In the field, Calliarthron fronds often break near the base (Martone, 2006), where bending moments and bending stresses are greatest (Martone and Denny, 2008). To explore breakage in bending, Calliarthron fronds (N=7) were collected from the field site described above. Branches were removed from each frond by cutting below the first dichotomy, and the remaining straight chains of segments were tested as follows. Individual fronds were gripped in clamps by the first few genicula and held horizontal (Fig. 1A). To quantify the force to bend genicula to failure, a second clamp was secured near the tenth genicula (numbered from the clamp) and masses were hung, in 20 g and 50 g increments, from the clamp until fronds broke (Fig. 1B). As bending genicula experienced increasing force, they broke gradually (Fig. 1C). An image analysis revealed that unbroken genicular cells approached, but had not yet exceeded, the average breaking strain (ϵbreak) of genicula loaded in tension (P.T.M. and M.W.D., unpublished data).
Dimensions of broken genicula were quantified as described in figure 1 of the accompanying paper (Martone and Denny, 2008). Genicular radii (r1, r2) and intergenicular radii (y) were measured with an ocular dial-micrometer. Genicular lengths (ω) and gap lengths (ω–2x) were measured in wet, long-sectioned genicula adjacent to broken genicula and briefly decalcified in HCl. Average length measurements were assumed for broken genicula. Intergenicular lip length (x) of broken genicula was estimated as half the difference between mean ω and mean gap length.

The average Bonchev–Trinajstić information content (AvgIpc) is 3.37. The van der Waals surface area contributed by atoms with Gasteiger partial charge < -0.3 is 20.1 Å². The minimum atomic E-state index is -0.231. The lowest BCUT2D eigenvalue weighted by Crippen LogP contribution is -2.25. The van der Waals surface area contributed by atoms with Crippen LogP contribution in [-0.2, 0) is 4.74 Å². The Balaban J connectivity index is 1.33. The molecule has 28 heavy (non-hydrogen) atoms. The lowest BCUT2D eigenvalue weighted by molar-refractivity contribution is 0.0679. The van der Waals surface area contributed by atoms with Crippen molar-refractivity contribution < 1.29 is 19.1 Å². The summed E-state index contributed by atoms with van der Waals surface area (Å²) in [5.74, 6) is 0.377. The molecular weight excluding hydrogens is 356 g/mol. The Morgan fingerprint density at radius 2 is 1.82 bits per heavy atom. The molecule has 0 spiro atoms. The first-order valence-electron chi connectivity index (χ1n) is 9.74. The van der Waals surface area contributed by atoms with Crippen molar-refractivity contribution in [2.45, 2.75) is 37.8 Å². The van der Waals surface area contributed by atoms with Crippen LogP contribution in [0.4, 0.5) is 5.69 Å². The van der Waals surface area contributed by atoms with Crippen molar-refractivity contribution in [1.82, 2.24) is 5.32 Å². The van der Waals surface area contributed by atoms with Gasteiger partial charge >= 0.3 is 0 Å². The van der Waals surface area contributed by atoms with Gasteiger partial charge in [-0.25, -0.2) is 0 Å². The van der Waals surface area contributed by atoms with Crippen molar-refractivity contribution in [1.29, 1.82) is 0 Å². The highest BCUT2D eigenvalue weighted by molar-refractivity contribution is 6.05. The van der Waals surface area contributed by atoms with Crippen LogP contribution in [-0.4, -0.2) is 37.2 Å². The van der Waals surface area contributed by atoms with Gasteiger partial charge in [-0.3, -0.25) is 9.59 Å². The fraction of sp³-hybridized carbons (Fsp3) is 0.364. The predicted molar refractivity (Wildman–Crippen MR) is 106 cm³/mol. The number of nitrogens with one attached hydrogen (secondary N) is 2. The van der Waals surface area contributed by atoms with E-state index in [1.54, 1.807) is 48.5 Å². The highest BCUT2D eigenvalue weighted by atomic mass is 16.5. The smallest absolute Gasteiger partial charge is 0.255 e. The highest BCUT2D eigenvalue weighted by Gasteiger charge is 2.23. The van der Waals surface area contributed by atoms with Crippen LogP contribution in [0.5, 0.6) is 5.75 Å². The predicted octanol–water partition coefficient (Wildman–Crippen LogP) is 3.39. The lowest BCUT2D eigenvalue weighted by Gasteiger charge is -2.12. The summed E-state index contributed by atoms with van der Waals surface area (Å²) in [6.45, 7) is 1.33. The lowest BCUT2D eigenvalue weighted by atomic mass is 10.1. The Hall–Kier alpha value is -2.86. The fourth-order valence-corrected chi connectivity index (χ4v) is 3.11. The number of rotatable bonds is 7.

Modeling breakage in bending
The mathematical model that we present in our other study (Martone and Denny, 2008) was augmented to allow genicula to break gradually in order to estimate the force to bend experimental genicula to failure. The distribution of breaking strains was assumed to be normal with a mean of x̄ϵ,break and standard deviation of s.d. ϵ,break, and when tensile moduli (Et) were plotted against breaking strains (ϵbreak), residuals were assumed to be normally distributed around the linear regression with a mean of 0 and standard deviation of s.d.residual. To generate unique bivariate normal pairs of Et and ϵbreak for each iteration of the model, a random value was chosen from the ϵbreak distribution and a corresponding Et was calculated from the normal distribution of values around the regression. As virtual fronds deflected, the model eliminated any portion of the first geniculum whose strain exceededϵ break (see Appendix). This reduction of tissue was factored into the internal moments and neutral axis positions calculated by the model. In some cases, reduction of genicular cross-section created a positive feedback, increasing bending angles and further increasing strain. Breakage occurred when ϵ >ϵbreak across the entire geniculum. All other components of the original bending model were unchanged (see Martone and Denny, 2008).
To validate the model, forces (means ± s.d.) to break experimentally broken genicula described above (N=7) were estimated mathematically from 1000 model iterations. Observed and predicted breaking forces were compared.
Breaking force predictions
To estimate breakage of fronds in the field, morphological dimensions of 10 fronds were used from our other analysis [see table 3 in Martone and Denny (Martone and Denny, 2008)]. Forces to break first genicula (nearest the base) of these experimental fronds in bending were calculated from 1000 model iterations (means ± s.d.; N=10).